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      Abstract: Purpose Non-alcoholic fatty liver disease (NAFLD) is the leading chronic hepatic condition. Low-grade chronic inflammation contributes to disease progression. Diet has protective effects on hepatic health and inflammatory pathways. The purpose of this review is to systematically review and describe the effects of anti-inflammatory dietary patterns on NAFLD. Methods The Cochrane CENTRAL Library, Cumulative Index of Nursing and Allied Health Literature, Embase, MEDLINE and Web of Science databases were searched. A total of 252 records were identified, 7 of which were included in this review. The revised Cochrane risk-of-bias tool was used to conduct a quality assessment for randomised trials. Certainty of evidence was assessed using the grading of recommendations, assessment, development, and evaluation tool. Results Of the 7 included studies, 6 were classified as low risk of bias and studies ranged from high to very low certainty of evidence. In the randomised-controlled studies systematically reviewed, either adherence to the Mediterranean, DASH, or FLiO diet was studied, against usual care or energy matched controls, with a total of 255 participants. Anti-inflammatory dietary pattern adherence significantly reduced the severity of most hepatic and inflammatory markers, and secondary outcomes. A minority of outcomes were improved significantly more than controls. Conclusion Anti-inflammatory dietary patterns showed benefits to NAFLD risk factors, severity markers and inflammatory markers compared to the control diet. It is unclear whether reductions in the evaluated parameters are related solely to the anti-inflammatory diet or weight loss resulting from caloric restriction, as improvements in control groups were also evidenced. Current limited body of evidence indicates need for further research including isocaloric dietary patterns, longer interventions, measures of inflammatory markers, and studies including normal-weight subjects to confirm findings at higher certainty. PROSPERO Registration CRD42021269382.
      PubDate: 2023-01-24
       
  • Adherence to the EAT-Lancet diet is associated with a lower risk of type 2
           diabetes: the Danish Diet, Cancer and Health cohort

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      Abstract: Purpose Type 2 diabetes is a global health problem. While a healthy diet lowers risk of type 2 diabetes, less is known about diets with low climate impact. This study aimed to investigate adherence to the EAT-Lancet diet and risk of type 2 diabetes in a Danish setting. Methods In the Danish Diet, Cancer and Health cohort, dietary data were collected using a validated 192-item food frequency questionnaire, at recruitment in 1993–1997. In total, 54,232 participants aged 50–64 years at baseline with no previous cancer or diabetes diagnoses were included in the current analyses. The EAT-Lancet diet score was used to assess adherence to the EAT-Lancet diet. Participants scored 0 (non-adherence) or 1 (adherence) point for each of the 14 dietary components of the diet score (range 0–14 points). Participants were followed through register linkage until type 2 diabetes diagnosis or censoring. Hazard ratios and 95% confidence intervals (CI) were estimated using multivariable-adjusted Cox regression models. Results During a median 15-year follow-up period, 7130 participants developed type 2 diabetes. The hazard ratio for developing type 2 diabetes was 0.78 (95% CI 0.71; 0.86) for those with highest EAT-Lancet diet scores (11–14 points) compared to those with lowest scores (0–7 points) after adjusting for potential confounders. After further adjusting for potential mediators, including BMI, the corresponding hazard ratio was 0.83 (95% CI 0.76; 0.92). Conclusion Greater adherence to the EAT-Lancet diet was associated with a lower risk of developing type 2 diabetes in a middle-aged Danish population.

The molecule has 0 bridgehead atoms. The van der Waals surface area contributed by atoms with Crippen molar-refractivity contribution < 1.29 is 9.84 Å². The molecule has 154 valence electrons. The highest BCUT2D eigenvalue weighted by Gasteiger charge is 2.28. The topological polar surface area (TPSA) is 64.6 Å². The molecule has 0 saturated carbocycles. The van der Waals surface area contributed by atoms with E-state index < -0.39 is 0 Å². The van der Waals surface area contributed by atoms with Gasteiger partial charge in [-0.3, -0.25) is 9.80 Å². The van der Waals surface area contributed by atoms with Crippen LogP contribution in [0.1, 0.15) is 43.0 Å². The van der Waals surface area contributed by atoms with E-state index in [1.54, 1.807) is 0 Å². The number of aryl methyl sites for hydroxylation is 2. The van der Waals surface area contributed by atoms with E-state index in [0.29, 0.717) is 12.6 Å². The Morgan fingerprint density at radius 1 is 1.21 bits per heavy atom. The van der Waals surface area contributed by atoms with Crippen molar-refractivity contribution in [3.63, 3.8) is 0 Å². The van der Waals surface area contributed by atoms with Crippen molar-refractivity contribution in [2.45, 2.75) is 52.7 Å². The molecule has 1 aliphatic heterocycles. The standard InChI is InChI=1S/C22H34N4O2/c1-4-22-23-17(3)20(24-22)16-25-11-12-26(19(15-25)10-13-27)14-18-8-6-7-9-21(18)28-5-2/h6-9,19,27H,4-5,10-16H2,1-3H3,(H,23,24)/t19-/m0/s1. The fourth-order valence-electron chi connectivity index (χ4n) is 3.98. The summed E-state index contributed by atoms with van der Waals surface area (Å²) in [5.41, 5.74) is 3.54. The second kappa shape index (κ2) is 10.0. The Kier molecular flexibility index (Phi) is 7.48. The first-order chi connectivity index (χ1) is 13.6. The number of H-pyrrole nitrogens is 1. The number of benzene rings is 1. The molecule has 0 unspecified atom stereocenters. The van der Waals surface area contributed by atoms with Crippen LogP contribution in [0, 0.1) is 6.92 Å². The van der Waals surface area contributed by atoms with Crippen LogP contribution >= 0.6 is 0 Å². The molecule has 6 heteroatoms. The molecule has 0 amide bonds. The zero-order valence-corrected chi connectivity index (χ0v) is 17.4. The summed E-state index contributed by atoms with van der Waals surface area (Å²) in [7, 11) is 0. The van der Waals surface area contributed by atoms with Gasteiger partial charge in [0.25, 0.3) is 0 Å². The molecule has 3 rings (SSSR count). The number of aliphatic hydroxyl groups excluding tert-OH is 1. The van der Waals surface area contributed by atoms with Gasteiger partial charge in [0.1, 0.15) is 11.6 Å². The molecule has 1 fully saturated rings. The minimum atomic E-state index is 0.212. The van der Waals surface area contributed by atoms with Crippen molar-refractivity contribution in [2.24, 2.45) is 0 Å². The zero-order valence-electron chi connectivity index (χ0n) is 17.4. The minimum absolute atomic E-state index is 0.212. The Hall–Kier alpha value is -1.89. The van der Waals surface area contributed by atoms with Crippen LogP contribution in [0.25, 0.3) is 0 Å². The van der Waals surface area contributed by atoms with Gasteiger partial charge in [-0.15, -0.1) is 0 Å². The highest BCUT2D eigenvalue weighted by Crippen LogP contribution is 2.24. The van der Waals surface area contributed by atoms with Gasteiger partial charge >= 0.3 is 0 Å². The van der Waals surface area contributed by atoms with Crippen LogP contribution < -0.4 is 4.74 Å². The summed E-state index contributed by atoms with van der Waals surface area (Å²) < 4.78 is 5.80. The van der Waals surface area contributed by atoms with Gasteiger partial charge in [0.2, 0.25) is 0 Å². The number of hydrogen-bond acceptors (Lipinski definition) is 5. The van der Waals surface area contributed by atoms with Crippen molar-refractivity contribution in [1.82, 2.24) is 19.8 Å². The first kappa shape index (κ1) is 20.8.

PubDate: 2023-01-23
       
  • Plant-based and vegetarian diets: an overview and definition of these
           dietary patterns

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      Abstract: Purpose This paper aims to present an overview of the definitions of “plant-based and “vegetarian diets” adopted by different organizations worldwide, proposing new standard definitions and discussing the notion of vegetarianism as a restrictive dietary pattern. Methods An extensive literature review on the different definitions of vegetarian and plant-based diets was conducted. Definitions of different international vegetarian and vegan organizations were also taken into account. Objective definitions for vegetarian and plant-based diets, as well as for their subcategories, were proposed. Other aspects related to how vegetarian diets are viewed and defined were also discussed. Results We proposed that a vegetarian diet should be defined as “a dietary pattern that excludes meat, meat-derived foods, and, to different extents, other animal products”. This definition would include, among others, ovolactovegetarian and vegan diets. The proposed definition for a plant-based diet was “a dietary pattern in which foods of animal origin are totally or mostly excluded”. Other types of diets, such as flexitarian and pescetarian diets, could be considered plant-based. A vegetarian diet should not be considered restrictive. Instead, terms such as alternative or non-conventional could be used to define it and to distinguish it from the conventional diet adopted by most of the Western population. Conclusion This paper was able to elaborate objective definitions of vegetarian and plant-based diets. Standardizing nomenclatures may reduce misinterpretation and confusion in this field of study.